Sharon Werning Rivera, the Sidney Wertimer Professor of Government, recently co-authored an article published by the Wilson Center. “Why No Collective Action by Russian Mothers?” appears online as part of “The Russia Files,” a blog of the Kennan Institute that offers insights into Russia’s politics, history, culture, and society, and its relationship with nearby countries and the U.S.
Rivera and co-author Vladimir Gel’man of the Aleksanteri Institute at the University of Helsinki say that although “individual Russian mothers are taking action on behalf of their sons sent to fight in the Russo-Ukrainian War … no widespread, organized movement by the mothers of Russian soldiers fighting in Ukraine has emerged.”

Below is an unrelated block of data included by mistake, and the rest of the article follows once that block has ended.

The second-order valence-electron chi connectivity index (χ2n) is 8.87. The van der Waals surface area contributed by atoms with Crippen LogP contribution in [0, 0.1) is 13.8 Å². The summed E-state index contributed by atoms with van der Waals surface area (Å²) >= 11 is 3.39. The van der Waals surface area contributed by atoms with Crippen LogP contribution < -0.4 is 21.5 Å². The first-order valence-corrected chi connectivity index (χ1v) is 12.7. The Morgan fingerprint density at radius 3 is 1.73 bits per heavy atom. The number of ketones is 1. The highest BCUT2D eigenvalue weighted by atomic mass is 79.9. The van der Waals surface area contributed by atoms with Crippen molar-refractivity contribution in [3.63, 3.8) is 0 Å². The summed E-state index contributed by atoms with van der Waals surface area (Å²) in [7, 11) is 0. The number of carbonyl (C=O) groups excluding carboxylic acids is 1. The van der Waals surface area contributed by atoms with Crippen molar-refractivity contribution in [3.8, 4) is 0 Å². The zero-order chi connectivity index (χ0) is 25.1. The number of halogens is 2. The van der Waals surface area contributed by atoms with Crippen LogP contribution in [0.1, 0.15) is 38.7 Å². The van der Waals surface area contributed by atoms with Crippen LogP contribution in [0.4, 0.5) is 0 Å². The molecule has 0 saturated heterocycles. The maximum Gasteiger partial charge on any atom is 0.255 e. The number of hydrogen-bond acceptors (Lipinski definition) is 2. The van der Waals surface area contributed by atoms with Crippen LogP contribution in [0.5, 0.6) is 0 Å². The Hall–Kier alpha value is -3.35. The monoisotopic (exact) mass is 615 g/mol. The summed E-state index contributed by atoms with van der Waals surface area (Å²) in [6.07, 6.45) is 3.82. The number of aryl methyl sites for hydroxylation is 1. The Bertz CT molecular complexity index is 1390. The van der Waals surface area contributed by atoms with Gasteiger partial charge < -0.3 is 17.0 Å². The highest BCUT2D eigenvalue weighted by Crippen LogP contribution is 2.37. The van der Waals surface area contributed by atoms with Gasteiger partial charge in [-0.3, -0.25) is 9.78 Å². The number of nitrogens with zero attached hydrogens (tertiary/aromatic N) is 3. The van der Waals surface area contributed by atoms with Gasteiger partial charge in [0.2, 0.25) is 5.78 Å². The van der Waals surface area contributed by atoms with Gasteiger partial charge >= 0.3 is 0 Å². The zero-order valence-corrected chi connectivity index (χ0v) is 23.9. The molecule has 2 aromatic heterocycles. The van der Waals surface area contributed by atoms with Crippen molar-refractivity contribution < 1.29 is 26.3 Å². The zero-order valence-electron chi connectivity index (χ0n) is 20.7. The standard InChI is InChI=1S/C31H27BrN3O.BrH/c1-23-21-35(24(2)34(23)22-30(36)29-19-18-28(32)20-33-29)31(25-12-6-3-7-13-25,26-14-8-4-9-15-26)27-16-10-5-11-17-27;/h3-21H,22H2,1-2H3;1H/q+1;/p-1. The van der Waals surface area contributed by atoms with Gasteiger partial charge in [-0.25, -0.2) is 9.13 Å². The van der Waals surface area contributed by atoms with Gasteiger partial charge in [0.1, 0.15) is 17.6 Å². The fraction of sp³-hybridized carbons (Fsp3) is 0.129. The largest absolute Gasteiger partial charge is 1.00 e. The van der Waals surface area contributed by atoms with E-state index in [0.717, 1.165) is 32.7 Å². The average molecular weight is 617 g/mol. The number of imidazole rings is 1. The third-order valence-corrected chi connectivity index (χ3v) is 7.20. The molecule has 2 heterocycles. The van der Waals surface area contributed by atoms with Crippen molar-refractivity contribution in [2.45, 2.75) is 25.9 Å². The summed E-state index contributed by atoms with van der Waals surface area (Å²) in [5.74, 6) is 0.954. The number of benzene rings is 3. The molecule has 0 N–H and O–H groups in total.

In the article, Rivera and Gel’man analyze why the mothers of Russian soldiers fighting in Ukraine have not organized collectively on behalf of their sons. They describe numerous obstacles, including financial incentives and political repression, to collective action. As a result, they conclude, sustained protests by mothers are unlikely to emerge any time soon.
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